Twenty Meherrin families are documented in 1731 as living to the east of the Chowan River in North Carolina, near Bennett's Creek. This could equate to over a hundred individuals. Meherrin are again documented as inhabiting land to the east of the Chowan River in 1733. Meherrin Indians now feature on both sides of the river, with the Tuscarora on the Roanoke. The Meherrin still reside there in the late eighteenth century (see 1781).

1757

'King Blunt and the thirty-three Tuscaroras, seven Meherrins, two Saponies, and thirteen Notoways' enlist at Williamsburg with George Washington’s regiment to aid in the French-Indian War. The Tuscarora and Meherrin contingent say that they have 'buried their weapons' and will only use them to fight a true enemy. As the colonists are their friends, they will fight for them until the enemy is defeated at which time they will rebury their weapons.

The superintendent of Indian affairs, Edmund Atkins, cites an example of brotherhood between the Meherrin and Tuscarora. He states that there had been a party of Cherokee who had wanted to take the scalp of a Meherrin, and that if this were to happen it would cause 'another National Quarrel with the Tuskeroras' and that this would threaten alliances with the British crown.

1761

Twenty Meherrin warriors are documented as living on a North Carolina reservation of ten thousand acres of land that has been allotted to them near the Roanoke River. They are noted as living in 'perfect friendship with the Inhabitants'. Two years later, in 1763, a group of Meherrin are noted as still residing peacefully in Virginia, and still without any of the trappings of colonialism.

1776

On 15 June, in anticipation of coming events, the colonial assembly of Delaware declares itself to be separate from British rule. On 4 July 1776, Britain's remaining twelve eastern colonies in North America make a public declaration of independence. In the same year approximately fifteen Meherrin fight on the side of the revolutionaries while other tribes fight on the side of the British.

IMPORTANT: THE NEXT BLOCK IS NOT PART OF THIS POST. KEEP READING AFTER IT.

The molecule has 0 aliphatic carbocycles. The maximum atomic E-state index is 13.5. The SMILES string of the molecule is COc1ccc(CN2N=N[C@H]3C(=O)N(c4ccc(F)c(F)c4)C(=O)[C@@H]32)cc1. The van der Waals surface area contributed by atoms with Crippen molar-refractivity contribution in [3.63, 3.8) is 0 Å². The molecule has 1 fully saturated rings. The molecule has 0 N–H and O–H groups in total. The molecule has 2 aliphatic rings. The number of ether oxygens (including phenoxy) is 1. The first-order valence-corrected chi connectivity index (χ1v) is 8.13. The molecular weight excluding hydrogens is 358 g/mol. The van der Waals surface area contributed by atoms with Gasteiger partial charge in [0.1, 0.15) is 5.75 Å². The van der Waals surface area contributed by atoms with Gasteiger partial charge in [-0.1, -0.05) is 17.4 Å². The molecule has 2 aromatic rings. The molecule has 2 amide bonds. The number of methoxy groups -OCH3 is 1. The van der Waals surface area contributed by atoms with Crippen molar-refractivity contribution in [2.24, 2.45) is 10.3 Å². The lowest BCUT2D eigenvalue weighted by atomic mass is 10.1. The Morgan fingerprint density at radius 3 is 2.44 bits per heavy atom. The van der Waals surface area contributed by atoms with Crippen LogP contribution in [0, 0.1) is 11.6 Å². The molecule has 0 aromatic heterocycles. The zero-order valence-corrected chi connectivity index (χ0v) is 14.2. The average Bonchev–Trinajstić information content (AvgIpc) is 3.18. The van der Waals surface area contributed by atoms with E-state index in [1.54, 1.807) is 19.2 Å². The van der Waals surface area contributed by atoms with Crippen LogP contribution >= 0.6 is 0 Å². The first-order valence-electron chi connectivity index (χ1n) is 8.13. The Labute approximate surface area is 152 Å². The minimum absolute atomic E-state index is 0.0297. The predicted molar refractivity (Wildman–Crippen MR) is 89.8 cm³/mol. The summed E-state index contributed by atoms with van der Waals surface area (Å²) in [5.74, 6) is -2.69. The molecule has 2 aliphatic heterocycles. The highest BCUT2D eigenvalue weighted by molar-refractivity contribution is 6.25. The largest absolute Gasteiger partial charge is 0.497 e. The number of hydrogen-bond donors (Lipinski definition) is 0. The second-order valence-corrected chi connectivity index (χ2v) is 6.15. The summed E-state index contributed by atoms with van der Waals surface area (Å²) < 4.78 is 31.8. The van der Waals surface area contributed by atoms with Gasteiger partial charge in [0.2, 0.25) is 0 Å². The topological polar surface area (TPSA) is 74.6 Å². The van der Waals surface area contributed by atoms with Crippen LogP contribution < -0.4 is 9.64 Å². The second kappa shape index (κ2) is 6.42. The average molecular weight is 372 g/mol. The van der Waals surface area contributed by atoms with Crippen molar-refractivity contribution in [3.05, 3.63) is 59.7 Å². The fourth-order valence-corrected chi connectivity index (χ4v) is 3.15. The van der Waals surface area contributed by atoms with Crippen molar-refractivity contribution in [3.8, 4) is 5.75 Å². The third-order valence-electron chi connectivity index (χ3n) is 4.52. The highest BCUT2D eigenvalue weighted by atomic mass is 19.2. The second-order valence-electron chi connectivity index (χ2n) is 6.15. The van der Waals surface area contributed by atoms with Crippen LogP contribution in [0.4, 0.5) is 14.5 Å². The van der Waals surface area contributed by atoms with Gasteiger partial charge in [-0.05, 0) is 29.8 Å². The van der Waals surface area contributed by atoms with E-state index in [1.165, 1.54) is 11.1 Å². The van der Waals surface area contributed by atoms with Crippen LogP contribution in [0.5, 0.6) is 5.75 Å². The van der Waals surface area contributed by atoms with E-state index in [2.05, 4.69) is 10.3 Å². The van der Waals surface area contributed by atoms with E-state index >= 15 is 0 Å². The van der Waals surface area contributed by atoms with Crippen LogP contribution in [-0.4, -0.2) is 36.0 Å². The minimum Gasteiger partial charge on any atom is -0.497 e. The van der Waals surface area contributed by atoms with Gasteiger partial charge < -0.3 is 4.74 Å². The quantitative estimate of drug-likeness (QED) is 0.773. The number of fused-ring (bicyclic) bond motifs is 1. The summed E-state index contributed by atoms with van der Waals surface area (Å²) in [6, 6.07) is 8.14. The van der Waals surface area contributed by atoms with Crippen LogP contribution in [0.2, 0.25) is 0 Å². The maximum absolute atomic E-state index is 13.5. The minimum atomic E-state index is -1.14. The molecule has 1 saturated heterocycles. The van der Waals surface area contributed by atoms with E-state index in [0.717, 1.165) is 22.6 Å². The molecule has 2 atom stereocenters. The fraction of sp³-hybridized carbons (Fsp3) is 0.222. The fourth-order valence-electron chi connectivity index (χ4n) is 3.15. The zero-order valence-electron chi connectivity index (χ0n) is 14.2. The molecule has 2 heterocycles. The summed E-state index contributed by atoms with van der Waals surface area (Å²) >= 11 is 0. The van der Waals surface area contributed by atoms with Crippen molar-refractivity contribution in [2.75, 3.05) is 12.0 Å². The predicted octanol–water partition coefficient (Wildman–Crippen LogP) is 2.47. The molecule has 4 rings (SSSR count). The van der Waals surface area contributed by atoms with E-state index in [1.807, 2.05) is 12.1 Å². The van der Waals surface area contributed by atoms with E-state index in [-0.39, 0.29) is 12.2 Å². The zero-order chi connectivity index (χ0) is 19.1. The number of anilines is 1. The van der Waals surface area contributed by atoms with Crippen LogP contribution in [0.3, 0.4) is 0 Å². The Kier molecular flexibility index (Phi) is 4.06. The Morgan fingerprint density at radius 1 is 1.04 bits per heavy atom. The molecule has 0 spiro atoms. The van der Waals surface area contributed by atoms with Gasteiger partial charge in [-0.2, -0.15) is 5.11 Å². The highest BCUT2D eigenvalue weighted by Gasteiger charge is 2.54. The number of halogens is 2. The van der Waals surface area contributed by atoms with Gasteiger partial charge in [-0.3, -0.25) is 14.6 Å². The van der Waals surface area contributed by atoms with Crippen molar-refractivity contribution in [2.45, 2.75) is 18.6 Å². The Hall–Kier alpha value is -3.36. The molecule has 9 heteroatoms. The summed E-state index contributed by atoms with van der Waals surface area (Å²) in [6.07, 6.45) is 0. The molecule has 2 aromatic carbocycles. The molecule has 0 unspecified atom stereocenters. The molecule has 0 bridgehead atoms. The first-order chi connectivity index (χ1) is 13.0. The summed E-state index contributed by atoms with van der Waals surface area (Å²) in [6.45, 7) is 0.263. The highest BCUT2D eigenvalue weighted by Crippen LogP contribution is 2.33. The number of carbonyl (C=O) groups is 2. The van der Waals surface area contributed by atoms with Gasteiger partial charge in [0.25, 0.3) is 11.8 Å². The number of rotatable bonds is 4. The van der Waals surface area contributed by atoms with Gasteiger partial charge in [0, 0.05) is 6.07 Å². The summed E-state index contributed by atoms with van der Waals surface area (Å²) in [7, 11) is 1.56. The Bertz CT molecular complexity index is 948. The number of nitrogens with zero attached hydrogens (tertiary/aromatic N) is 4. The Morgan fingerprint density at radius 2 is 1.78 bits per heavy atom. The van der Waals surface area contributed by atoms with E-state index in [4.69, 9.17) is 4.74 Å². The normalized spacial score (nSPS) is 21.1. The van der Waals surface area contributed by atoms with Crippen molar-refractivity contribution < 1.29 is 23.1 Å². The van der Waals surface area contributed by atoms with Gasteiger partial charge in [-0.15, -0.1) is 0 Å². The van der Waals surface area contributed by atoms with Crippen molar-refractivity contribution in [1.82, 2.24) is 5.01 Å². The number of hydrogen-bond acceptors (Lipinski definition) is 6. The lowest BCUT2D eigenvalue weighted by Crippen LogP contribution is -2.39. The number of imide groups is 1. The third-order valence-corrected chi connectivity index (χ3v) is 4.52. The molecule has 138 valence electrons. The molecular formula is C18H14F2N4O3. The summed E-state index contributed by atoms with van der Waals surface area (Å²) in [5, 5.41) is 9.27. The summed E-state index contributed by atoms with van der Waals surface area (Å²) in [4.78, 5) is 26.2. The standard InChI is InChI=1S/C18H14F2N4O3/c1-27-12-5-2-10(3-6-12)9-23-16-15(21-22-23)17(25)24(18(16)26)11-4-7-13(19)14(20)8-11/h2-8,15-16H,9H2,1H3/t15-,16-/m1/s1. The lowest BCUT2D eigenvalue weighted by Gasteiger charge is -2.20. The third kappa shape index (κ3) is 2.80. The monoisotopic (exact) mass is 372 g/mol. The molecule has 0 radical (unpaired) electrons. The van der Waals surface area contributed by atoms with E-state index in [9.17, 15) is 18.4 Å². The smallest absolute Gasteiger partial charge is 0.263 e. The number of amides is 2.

Siege of Yorktown 1781
French forces were present in large numbers at the Siege of Yorktown in 1781, but what is less often shown is the many native tribes which sided with the main participants and fought a war within a war against each other as well as the various uniformed troops who opposed them

1781 - 1795

According to John R Swanton, Meherrin Indians are living on the Roanoke River in 1781 with the southern bands of Tuscarora and Saponi, plus the Machapunga. The 'Meherrin Ville Indienne' (Meherrin Indian Village) is indicated on a 1782 French map of North Carolina and Virginia, and on several other maps that are produced during this period. The Tuscarora are directly south in Indian Woods. Some Meherrin reside there as well in 1781, while the Samuel Lewis map of North Carolina in 1795 identifies Meherrin Town just to the south of the Potecasi Creek.

1802

By now the Meherrin tribal structure seems either to be on the verge of collapse or has already collapsed. This century soon sees the end of the last paramount chief until 1975 and other tribal members may now be viewed as direct citizens of the North Carolina government. Tribal Meherrin are taken under the protection of the Haudenosaunee (the Iroquois confederacy). Some Meherrin migrate to Canada and join the Six Nations on the Grand River Reserve. Some Tuscarora join them.

1822

A number of Meherrin in Hertford County sign their names (demonstrating literacy) to a petition to the North Carolina government complaining that slaves are now able to testify against 'Free Persons of Colour' (Indians, mulattos, and free Africans).

1838

Sallie or Sally M Lewis born. From her many present-day Meherrin are descended. She sells several tracts of reservation land before her death in 1904. According to Meherrin oral history, as a child Sallie had escaped from an attack on the Meherrin reservation. This had, essentially, saved the tribe. Now, in 1838, Meherrin elders 'take her in', leaving her miles away from the reservation to protect her from harm as an assault against the Meherrin ensues. With Lewis' survival, a large extended family along with other Meherrin survivors continues to thrive in their North Carolina community.

1851